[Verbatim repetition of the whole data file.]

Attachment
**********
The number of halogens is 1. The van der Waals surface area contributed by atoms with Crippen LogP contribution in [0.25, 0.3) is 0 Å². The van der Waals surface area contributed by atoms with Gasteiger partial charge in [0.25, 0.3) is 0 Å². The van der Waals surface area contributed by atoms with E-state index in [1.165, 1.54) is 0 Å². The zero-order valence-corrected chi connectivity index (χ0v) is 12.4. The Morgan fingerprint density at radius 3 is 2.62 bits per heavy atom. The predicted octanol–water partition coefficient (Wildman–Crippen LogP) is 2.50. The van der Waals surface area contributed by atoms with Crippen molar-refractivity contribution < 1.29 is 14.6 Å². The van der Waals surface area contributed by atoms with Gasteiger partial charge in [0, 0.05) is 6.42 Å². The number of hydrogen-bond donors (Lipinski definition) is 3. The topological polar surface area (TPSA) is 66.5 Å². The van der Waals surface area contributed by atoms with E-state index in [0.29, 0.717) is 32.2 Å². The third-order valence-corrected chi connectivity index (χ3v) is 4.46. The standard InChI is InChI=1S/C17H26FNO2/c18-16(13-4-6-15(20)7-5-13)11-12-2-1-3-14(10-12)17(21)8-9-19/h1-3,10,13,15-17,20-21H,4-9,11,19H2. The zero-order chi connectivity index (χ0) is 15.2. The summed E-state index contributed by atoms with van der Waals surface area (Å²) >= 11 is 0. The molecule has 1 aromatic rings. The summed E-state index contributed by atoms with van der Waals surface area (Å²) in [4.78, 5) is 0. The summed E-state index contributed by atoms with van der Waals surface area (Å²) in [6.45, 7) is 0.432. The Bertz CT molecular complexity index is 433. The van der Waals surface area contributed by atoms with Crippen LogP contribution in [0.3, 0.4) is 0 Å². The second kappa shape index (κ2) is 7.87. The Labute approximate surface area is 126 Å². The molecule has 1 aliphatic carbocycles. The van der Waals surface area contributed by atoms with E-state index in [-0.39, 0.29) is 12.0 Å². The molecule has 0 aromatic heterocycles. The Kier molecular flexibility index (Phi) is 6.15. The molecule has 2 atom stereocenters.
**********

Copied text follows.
The number of halogens is 1. The van der Waals surface area contributed by atoms with Crippen LogP contribution in [0.25, 0.3) is 0 Å². The van der Waals surface area contributed by atoms with Gasteiger partial charge in [0.25, 0.3) is 0 Å². The van der Waals surface area contributed by atoms with E-state index in [1.165, 1.54) is 0 Å². The zero-order valence-corrected chi connectivity index (χ0v) is 12.4. The Morgan fingerprint density at radius 3 is 2.62 bits per heavy atom. The predicted octanol–water partition coefficient (Wildman–Crippen LogP) is 2.50. The van der Waals surface area contributed by atoms with Crippen molar-refractivity contribution < 1.29 is 14.6 Å². The van der Waals surface area contributed by atoms with Gasteiger partial charge in [0, 0.05) is 6.42 Å². The number of hydrogen-bond donors (Lipinski definition) is 3. The topological polar surface area (TPSA) is 66.5 Å². The van der Waals surface area contributed by atoms with E-state index in [0.29, 0.717) is 32.2 Å². The third-order valence-corrected chi connectivity index (χ3v) is 4.46. The standard InChI is InChI=1S/C17H26FNO2/c18-16(13-4-6-15(20)7-5-13)11-12-2-1-3-14(10-12)17(21)8-9-19/h1-3,10,13,15-17,20-21H,4-9,11,19H2. The zero-order chi connectivity index (χ0) is 15.2. The summed E-state index contributed by atoms with van der Waals surface area (Å²) >= 11 is 0. The molecule has 1 aromatic rings. The summed E-state index contributed by atoms with van der Waals surface area (Å²) in [4.78, 5) is 0. The summed E-state index contributed by atoms with van der Waals surface area (Å²) in [6.45, 7) is 0.432. The Bertz CT molecular complexity index is 433. The van der Waals surface area contributed by atoms with Crippen LogP contribution in [0.3, 0.4) is 0 Å². The second kappa shape index (κ2) is 7.87. The Labute approximate surface area is 126 Å². The molecule has 1 aliphatic carbocycles. The van der Waals surface area contributed by atoms with E-state index in [-0.39, 0.29) is 12.0 Å². The molecule has 0 aromatic heterocycles. The Kier molecular flexibility index (Phi) is 6.15. The molecule has 2 atom stereocenters.